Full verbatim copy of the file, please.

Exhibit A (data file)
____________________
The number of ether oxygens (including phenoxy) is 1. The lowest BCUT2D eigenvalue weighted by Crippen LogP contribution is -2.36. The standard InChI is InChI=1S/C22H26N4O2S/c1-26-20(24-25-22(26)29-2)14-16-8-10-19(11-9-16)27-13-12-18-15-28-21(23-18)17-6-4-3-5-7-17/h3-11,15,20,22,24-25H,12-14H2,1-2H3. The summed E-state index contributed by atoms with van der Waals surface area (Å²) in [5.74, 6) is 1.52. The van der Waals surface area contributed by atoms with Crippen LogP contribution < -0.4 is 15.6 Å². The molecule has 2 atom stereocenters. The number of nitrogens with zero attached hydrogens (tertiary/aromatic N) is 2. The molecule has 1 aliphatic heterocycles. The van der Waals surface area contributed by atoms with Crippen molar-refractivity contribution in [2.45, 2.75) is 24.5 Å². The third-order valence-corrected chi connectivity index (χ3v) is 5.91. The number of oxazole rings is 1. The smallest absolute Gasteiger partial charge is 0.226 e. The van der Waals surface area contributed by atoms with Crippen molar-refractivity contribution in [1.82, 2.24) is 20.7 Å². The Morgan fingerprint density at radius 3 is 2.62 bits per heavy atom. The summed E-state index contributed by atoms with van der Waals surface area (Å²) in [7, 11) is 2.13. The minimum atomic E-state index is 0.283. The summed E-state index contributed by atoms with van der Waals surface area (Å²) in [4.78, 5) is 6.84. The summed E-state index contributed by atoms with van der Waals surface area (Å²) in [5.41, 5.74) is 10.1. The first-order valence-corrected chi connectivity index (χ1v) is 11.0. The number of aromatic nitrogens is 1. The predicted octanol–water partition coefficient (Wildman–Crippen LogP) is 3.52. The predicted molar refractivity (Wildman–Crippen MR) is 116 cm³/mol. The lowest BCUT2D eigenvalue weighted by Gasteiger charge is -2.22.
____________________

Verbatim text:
The number of ether oxygens (including phenoxy) is 1. The lowest BCUT2D eigenvalue weighted by Crippen LogP contribution is -2.36. The standard InChI is InChI=1S/C22H26N4O2S/c1-26-20(24-25-22(26)29-2)14-16-8-10-19(11-9-16)27-13-12-18-15-28-21(23-18)17-6-4-3-5-7-17/h3-11,15,20,22,24-25H,12-14H2,1-2H3. The summed E-state index contributed by atoms with van der Waals surface area (Å²) in [5.74, 6) is 1.52. The van der Waals surface area contributed by atoms with Crippen LogP contribution < -0.4 is 15.6 Å². The molecule has 2 atom stereocenters. The number of nitrogens with zero attached hydrogens (tertiary/aromatic N) is 2. The molecule has 1 aliphatic heterocycles. The van der Waals surface area contributed by atoms with Crippen molar-refractivity contribution in [2.45, 2.75) is 24.5 Å². The third-order valence-corrected chi connectivity index (χ3v) is 5.91. The number of oxazole rings is 1. The smallest absolute Gasteiger partial charge is 0.226 e. The van der Waals surface area contributed by atoms with Crippen molar-refractivity contribution in [1.82, 2.24) is 20.7 Å². The Morgan fingerprint density at radius 3 is 2.62 bits per heavy atom. The summed E-state index contributed by atoms with van der Waals surface area (Å²) in [7, 11) is 2.13. The minimum atomic E-state index is 0.283. The summed E-state index contributed by atoms with van der Waals surface area (Å²) in [4.78, 5) is 6.84. The summed E-state index contributed by atoms with van der Waals surface area (Å²) in [5.41, 5.74) is 10.1. The first-order valence-corrected chi connectivity index (χ1v) is 11.0. The number of aromatic nitrogens is 1. The predicted octanol–water partition coefficient (Wildman–Crippen LogP) is 3.52. The predicted molar refractivity (Wildman–Crippen MR) is 116 cm³/mol. The lowest BCUT2D eigenvalue weighted by Gasteiger charge is -2.22.